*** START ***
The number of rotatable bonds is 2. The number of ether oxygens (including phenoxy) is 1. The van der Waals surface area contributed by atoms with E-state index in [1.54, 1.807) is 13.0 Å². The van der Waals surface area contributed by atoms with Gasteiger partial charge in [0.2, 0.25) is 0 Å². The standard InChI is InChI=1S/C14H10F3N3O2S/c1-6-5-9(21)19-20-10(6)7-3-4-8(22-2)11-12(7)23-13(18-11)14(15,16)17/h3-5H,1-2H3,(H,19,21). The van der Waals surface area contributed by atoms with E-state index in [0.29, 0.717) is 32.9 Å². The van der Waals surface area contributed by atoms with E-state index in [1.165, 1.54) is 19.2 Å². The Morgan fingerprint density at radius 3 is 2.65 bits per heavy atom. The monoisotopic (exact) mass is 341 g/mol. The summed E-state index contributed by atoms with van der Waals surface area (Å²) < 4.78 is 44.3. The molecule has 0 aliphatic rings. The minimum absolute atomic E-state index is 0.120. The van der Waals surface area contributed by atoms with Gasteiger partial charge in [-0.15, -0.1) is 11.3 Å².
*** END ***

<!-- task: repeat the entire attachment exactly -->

The number of rotatable bonds is 2. The number of ether oxygens (including phenoxy) is 1. The van der Waals surface area contributed by atoms with E-state index in [1.54, 1.807) is 13.0 Å². The van der Waals surface area contributed by atoms with Gasteiger partial charge in [0.2, 0.25) is 0 Å². The standard InChI is InChI=1S/C14H10F3N3O2S/c1-6-5-9(21)19-20-10(6)7-3-4-8(22-2)11-12(7)23-13(18-11)14(15,16)17/h3-5H,1-2H3,(H,19,21). The van der Waals surface area contributed by atoms with E-state index in [0.29, 0.717) is 32.9 Å². The van der Waals surface area contributed by atoms with E-state index in [1.165, 1.54) is 19.2 Å². The Morgan fingerprint density at radius 3 is 2.65 bits per heavy atom. The monoisotopic (exact) mass is 341 g/mol. The summed E-state index contributed by atoms with van der Waals surface area (Å²) < 4.78 is 44.3. The molecule has 0 aliphatic rings. The minimum absolute atomic E-state index is 0.120. The van der Waals surface area contributed by atoms with Gasteiger partial charge in [-0.15, -0.1) is 11.3 Å².